for an armed woman they say was infatuated with the columbine massacre. scott mclean is live in littleton, colorado. what is this about? >> reporter: it's hard to overstate the significance of shutting down nearly 20 school districts in the metro area the size of denver. this is affecting hundreds of schools and a higher number of students. it is all because of the threat posed by, according to law enforcement, one 18-year-old woman na woman. she is considered armed and dangerous. she came from florida according to the fbi. she went and immediately purchased a pump action shotgun and ammunition. the concerning part for authorities is that she has a history of credible but not really specific threats toward schools. she also has this infatuation with the columbine shooting in 1999 and the shooters who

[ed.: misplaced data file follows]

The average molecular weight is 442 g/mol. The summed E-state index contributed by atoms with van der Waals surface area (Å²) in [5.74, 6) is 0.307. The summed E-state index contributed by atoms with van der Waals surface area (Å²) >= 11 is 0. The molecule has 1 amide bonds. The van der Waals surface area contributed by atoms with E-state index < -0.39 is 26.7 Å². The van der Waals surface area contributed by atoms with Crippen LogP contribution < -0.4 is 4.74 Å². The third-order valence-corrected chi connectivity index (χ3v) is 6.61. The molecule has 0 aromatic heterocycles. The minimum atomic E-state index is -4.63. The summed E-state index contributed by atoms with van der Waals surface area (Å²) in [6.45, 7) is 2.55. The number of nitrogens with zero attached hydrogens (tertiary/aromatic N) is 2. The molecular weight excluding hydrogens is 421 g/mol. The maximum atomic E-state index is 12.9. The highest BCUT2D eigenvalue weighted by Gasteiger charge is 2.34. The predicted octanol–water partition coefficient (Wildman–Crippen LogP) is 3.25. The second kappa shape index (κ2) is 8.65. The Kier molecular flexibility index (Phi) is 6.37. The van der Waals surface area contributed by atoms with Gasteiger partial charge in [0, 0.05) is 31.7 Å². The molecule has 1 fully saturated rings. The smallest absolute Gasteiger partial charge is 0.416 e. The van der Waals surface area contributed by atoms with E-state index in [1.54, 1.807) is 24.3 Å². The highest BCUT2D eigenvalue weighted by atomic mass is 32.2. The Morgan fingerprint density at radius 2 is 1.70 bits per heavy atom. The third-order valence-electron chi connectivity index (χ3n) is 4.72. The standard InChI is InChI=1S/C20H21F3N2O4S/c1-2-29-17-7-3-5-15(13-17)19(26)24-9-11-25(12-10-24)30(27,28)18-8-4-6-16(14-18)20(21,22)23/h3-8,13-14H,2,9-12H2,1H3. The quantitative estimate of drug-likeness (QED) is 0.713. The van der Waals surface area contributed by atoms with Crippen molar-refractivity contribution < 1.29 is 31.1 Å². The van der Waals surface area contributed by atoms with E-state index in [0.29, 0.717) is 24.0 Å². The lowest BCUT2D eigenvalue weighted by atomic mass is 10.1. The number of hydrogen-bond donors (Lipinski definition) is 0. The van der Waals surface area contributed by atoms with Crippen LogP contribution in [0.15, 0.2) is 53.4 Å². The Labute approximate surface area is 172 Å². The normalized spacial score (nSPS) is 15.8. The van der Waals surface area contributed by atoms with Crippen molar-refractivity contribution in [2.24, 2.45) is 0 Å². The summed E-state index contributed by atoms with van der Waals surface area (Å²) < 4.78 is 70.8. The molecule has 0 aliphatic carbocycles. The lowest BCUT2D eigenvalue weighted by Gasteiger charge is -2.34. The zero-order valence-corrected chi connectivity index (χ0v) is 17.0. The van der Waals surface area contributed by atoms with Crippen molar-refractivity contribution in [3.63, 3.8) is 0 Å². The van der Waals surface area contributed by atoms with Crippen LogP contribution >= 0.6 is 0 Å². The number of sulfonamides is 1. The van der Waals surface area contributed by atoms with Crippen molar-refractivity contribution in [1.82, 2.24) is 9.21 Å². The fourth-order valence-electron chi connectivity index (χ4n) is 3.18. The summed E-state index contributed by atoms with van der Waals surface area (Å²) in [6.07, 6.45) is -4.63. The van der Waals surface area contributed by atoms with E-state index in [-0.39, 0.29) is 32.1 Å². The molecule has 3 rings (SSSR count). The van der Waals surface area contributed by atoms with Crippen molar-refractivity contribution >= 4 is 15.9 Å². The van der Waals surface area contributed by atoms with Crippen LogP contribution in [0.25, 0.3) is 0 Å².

carried it out killing 13 people. this is hardly the first time columbine has been threatened. it's important to make clear this is not a threat specific to columbine necessarily. but the jefferson county sheriff says, look, this opens an old wound, especially given that the 20-year anniversary of the day is coming up on saturday. authorities think she was dropped off in the foothills area in suburban metro denver on the west end of town. beyond that they don't know where she might have gone. she doesn't really have a connection to this city, to this state at all. here's the other big question. what would the fbi even charge her with? it's not illegal to buy a gun. her threats haven't been specific. the fbi said they'll try to hold her as long as they legally can. poppy? >> okay, scott. we appreciate the reporting. it's a critical story. let us know what developments you get. meantime, in paris authorities are launching an